Tyco/Taiyo Turbo Hopper (1986)
The Tyco/Taiyo Turbo Hopper was a game-changing R/C toy buggy in the mid 1980s that sold in truly phenomenal quantities. This article is about the Tyco release which also had Taiyo branding, and which followed the earlier Taiyo Jet Hopper.
Between 1979 and 1985, hobby-grade R/C companies had shown that when it came to electric R/C vehicles there was a huge worldwide market for cars capable of running off-road. As each year went by, these models became more and more popular – particularly those from Japanese company Tamiya, who specialized in agile and fun off-road buggies. And with an explosion in the popularity of organised racing, off-road electric R/C cars were a huge market supported by many brands.
- Tyco/Taiyo Turbo Hopper
- Year: 1986
- Made in: Japan
- Release: Tyco (USA)
- Variant: Mk1
Other Variants of this Release
Other Known Releases…
- Taiyo Jet Hopper (Japan/World) [Original Release]
- Dickie/Taiyo Jet Hopper (Europe)
- Metro/Taiyo Jet Hopper (Australia)
But at the cheaper, toy end of the market, most vehicles were still either on-road racing cars or vehicles with light off-road ability and minimal (if any) suspension.
Enter Taiyo, a company that had been producing quite small but often nice-quality R/C toys since 1975.
By copying the template of a basic but successful Tamiya buggy and pinching the use of the word “Hopper” (which Tamiya had first invented for use on their massively popular, insect-inspired “Grasshopper” 1/10 scale R/C buggy) but making everything smaller and cheaper (1/16 scale), and without the need for hours of assembly… Taiyo landed on one of the true hit toys of the decade – the Taiyo Jet Hopper.
Here was an R/C buggy that looked the part, would gladly tear across the lawn or over mum’s garden, yet could be enjoyed straight out of the box. It was very popular and soon caught the attention of US toy giant Tyco – who licensed the buggy for release as the Tyco/Taiyo Turbo Hopper the following year.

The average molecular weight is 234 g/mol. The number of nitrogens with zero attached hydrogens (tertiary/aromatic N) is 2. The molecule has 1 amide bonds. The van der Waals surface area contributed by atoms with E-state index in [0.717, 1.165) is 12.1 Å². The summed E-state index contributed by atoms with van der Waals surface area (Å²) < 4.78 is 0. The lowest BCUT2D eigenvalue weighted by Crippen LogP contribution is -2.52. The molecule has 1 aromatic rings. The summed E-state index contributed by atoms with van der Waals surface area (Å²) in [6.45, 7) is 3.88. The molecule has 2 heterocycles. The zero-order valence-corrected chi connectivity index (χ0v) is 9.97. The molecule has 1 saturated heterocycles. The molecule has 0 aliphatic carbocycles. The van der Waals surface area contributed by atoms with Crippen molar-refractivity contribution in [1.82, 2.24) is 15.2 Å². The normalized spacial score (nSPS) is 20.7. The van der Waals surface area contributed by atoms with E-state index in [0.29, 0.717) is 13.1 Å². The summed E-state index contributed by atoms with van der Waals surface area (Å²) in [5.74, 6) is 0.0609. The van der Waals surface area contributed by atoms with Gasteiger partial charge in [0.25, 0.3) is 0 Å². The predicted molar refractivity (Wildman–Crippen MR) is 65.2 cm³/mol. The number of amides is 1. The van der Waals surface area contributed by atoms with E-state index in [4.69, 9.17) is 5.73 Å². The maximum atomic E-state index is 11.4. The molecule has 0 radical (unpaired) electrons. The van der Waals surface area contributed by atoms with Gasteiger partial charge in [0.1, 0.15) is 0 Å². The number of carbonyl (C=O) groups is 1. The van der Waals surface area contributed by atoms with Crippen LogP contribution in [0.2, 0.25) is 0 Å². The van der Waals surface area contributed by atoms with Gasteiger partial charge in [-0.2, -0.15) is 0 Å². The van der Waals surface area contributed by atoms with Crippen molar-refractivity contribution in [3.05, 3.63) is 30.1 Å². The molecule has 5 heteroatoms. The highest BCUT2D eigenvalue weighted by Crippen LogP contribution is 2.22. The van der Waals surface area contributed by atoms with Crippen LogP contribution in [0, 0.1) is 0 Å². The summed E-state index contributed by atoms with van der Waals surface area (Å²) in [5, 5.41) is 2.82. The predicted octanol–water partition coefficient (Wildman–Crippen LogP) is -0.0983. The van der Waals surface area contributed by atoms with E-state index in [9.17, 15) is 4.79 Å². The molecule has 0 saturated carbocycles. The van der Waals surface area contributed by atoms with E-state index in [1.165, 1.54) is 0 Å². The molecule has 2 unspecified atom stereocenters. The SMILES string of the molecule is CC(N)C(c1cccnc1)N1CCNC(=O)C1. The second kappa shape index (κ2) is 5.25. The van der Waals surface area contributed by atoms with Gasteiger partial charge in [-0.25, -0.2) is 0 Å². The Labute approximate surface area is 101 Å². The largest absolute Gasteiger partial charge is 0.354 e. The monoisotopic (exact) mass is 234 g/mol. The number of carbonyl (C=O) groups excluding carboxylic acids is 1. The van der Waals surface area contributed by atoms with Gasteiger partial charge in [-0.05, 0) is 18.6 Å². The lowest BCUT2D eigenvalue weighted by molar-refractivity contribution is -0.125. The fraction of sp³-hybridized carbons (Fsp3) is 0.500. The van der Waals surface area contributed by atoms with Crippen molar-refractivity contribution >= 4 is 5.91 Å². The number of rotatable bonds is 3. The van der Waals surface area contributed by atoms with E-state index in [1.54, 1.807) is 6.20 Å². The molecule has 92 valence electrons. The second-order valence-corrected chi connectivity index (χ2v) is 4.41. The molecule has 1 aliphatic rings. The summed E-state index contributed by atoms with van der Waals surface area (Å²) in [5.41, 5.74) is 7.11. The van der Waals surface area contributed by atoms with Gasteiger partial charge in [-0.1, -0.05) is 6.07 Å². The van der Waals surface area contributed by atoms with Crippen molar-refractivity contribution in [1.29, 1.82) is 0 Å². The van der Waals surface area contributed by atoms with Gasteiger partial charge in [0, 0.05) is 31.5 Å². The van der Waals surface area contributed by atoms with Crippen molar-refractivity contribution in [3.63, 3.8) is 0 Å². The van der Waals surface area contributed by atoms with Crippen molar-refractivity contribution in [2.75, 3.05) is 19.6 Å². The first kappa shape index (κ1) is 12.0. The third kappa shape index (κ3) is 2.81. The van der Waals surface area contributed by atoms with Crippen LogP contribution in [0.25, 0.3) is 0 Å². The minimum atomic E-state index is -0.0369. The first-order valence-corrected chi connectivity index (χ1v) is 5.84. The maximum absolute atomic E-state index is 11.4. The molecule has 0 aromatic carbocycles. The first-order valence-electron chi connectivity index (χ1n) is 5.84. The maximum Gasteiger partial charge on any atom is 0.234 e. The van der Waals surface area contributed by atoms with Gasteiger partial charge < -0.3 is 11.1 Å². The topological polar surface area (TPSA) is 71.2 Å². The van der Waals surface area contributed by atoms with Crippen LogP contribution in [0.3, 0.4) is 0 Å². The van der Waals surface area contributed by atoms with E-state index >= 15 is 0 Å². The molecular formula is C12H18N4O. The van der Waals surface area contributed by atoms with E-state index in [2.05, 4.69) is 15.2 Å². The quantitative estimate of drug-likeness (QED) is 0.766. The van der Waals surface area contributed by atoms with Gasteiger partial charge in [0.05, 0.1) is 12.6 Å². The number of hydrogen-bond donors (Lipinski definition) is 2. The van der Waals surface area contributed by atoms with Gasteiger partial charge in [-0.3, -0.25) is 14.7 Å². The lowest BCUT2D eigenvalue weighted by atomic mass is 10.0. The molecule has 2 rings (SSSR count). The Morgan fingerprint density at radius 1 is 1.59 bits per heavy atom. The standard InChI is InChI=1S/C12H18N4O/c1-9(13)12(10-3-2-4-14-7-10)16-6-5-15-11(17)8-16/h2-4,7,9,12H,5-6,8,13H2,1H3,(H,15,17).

This article details the Tyco/Taiyo Turbo Hopper “Mk1”, or in other words, the first edition Turbo Hopper sold by the Tyco brand in 1986. As with all Tyco R/C cars, the box carries both Tyco and Taiyo branding – Tyco is more prominent, while Taiyo is mentioned somewhere at the bottom with the words “Precision built by Taiyo”. I’ve chosen to refer to both brands in the title of the car, with the most prominent one first.
Mk1 simply means “Mark 1” and it is not an official name – just something I made up. But it is a good way for us to try to distinguish the first variant from later variants. Because just as the Tyco/Taiyo Turbo Hopper was a little bit different to the Taiyo Jet Hopper, the Tyco/Taiyo Turbo Hopper also evolved slightly during it’s production run – for example, the rear tyres were originally quite fat, but later changed to thinner and more low-profile tyres with different tread.
The variant with the low-profile rear tyres is therefore the Tyco/Taiyo Turbo Hopper Mk2.
(To learn more about the breakdown of Models, Releases and Variants, please read this page)
US toy company Tyco was new to R/C in 1986, but they weren’t new to toys. So they really knew how to market their products. The Tyco box style became a recognizable staple of all their R/C cars: colourful window-style boxes with cool artwork on a large tab at the back, and the car name clearly printed beneath the front window. Just as you can see here on this brand new in box, red Tyco/Taiyo Turbo Hopper Mk1…
The Tyco/Taiyo Turbo Hopper Mk1 was in fact the first ever R/C model sold under the Tyco brand. With the backing of a large American toy company like Tyco, the buggy was featured in some great TV commercials too, like this one…
Aside from it’s off-road ability, one of the big draw-cards was clearly the “Turbo” function – found by pushing the forward/reverse lever on the transmitter past a little notch and all the way up for maximum speed.
To just about any kid growing up in the 1980s, it was simply genius. “Turbo” was one of the biggest buzz-words in full scale motorsport and sports cars during the decade, and the notion of having your own little turbo function in a toy car meant this was a sure-winner for so many kids.
However it should be noted that despite the fact that Taiyo did a lot to popularise “Turbo” as an R/C novelty, another big seller, the Nikko Black Fox (1985), also had the “turbo” feature and was released before the Jet Hopper / Turbo Hopper – so let’s give credit to Nikko.
All of this appeal added up to enormous sales. In the smaller market of Australia, the buggy arrived as another release – the “Metro Jet Hopper”, and 130,000 units were sold in 1986 and a further 150,000 were sold in 1987. Just imagine what the sales figures were like in much bigger markets like the USA.
The huge success spawned numerous other models over many years – such as a smaller model called the “Mini Hopper”, an even smaller one called the “Micro Hopper”, and a slot car set called “Racin’ Hoppers“. Later there were even more models in the “Hopper” series.